Relatives of the “Khru Yai” (deceased people who donated their bodies for medical research) at Khon Kaen University (KKU)’s Faculty of Medicine on Wednesday collected their ashes at the Golden Jubilee Convention Hall to return home.
Many said they were happy that their relatives were among the 144 Khru Yai bodies honoured with the same royally sponsored cremation rites at 20 temples on Tuesday as those for the revered northeastern monk Luang Phor Koon Parisuttho, who was cremated at Buddhamonton Isan in Muang Khon Kaen.
Sakhon Mongkha, who collected the ashes of her nurse sister Vanidapa Mongkha, said she was proud that Vanidapa was a Khru Yai and was cremated in a royally sponsored rite at the same time as Luang Phor Koon. “It’s a rare opportunity. It is of great merit,” Sakhon said, adding that she would keep her ashes in their hometown of Chaiyaphum.
Ubol Wisuttham, who collected her mother Thai Wisuttham’s ashes, said she was proud that her mother had made a great merit in supporting the country’s medical education. She said she would scatter the ashes in Nong Khai, as her mother requested.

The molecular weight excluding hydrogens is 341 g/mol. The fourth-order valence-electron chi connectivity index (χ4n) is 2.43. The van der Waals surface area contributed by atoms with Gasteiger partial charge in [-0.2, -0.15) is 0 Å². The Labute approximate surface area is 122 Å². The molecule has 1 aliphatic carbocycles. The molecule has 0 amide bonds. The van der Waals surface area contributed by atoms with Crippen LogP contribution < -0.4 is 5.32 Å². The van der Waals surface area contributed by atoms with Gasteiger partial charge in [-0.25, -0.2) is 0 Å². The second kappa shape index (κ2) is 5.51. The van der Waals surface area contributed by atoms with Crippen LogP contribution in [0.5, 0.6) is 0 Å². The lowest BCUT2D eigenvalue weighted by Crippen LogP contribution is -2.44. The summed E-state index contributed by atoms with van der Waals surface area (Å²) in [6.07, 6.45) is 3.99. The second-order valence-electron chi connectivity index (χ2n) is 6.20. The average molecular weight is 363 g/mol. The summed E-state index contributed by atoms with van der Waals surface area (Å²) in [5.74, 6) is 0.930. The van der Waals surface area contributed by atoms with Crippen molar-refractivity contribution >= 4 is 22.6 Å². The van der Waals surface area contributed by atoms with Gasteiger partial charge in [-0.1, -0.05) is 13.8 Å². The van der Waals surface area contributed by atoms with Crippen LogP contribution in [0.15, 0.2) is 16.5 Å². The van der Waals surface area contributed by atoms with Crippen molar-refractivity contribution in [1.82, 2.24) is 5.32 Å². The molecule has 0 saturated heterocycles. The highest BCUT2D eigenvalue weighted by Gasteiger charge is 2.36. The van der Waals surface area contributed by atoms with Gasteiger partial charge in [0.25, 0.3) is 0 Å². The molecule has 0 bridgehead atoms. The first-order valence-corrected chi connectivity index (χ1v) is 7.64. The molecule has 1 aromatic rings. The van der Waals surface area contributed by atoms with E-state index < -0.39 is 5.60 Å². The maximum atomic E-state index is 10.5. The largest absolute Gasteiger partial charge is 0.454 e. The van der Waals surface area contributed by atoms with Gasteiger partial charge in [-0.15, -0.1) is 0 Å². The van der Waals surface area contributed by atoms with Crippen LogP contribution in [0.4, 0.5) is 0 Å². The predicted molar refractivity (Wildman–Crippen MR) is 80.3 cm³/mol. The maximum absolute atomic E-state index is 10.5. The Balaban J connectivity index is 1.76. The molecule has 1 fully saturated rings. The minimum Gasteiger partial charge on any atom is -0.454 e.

Several other relatives said they would keep the ashes at home while the KKU also helped arrange for the rest of ashes to be scattered on the Mekong River in Nong Khai, as is the usual practice.
Meanwhile, the Luang Phor Koon’s ashes were kept in a stainless steel box and sent on Wednesday morning to Nong Khai where a boat procession would perform a rite, scattering the late monk’s ashes on the Mekong at the “Phra That Klang Nam” religious site in the afternoon. On the way, the caravan would go slower through the town for people to pay their respects while souvenir coins would be thrown, said KKU dean Charnchai Panthongviriyakul.
Luang Phor Koon died aged 92 on May 16, 2015. His will donated his body for medical research at KKU and requested that it be cremated as to avoid a “burden to others” or of anyone taking advantage of his body, as well as preventing conflicts among disciples.